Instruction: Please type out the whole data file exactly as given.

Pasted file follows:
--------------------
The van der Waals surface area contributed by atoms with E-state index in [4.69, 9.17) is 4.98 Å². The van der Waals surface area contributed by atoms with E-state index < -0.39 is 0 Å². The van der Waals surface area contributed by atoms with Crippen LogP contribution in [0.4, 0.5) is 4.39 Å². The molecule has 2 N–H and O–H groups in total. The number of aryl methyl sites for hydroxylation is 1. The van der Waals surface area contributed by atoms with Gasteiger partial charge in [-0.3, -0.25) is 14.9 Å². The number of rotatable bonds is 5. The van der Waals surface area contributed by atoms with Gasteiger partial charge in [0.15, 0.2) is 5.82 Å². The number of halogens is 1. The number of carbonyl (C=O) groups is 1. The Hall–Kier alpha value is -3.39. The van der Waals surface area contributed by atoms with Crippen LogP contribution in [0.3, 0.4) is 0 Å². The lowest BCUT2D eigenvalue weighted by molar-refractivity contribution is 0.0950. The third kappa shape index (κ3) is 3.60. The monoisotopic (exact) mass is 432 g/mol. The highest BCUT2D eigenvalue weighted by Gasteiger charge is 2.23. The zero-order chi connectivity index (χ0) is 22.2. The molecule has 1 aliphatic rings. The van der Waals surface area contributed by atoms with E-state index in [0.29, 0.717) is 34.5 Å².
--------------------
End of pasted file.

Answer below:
The van der Waals surface area contributed by atoms with E-state index in [4.69, 9.17) is 4.98 Å². The van der Waals surface area contributed by atoms with E-state index < -0.39 is 0 Å². The van der Waals surface area contributed by atoms with Crippen LogP contribution in [0.4, 0.5) is 4.39 Å². The molecule has 2 N–H and O–H groups in total. The number of aryl methyl sites for hydroxylation is 1. The van der Waals surface area contributed by atoms with Gasteiger partial charge in [-0.3, -0.25) is 14.9 Å². The number of rotatable bonds is 5. The van der Waals surface area contributed by atoms with Gasteiger partial charge in [0.15, 0.2) is 5.82 Å². The number of halogens is 1. The number of carbonyl (C=O) groups is 1. The Hall–Kier alpha value is -3.39. The van der Waals surface area contributed by atoms with Crippen LogP contribution in [0.3, 0.4) is 0 Å². The lowest BCUT2D eigenvalue weighted by molar-refractivity contribution is 0.0950. The third kappa shape index (κ3) is 3.60. The monoisotopic (exact) mass is 432 g/mol. The highest BCUT2D eigenvalue weighted by Gasteiger charge is 2.23. The zero-order chi connectivity index (χ0) is 22.2. The molecule has 1 aliphatic rings. The van der Waals surface area contributed by atoms with E-state index in [0.29, 0.717) is 34.5 Å².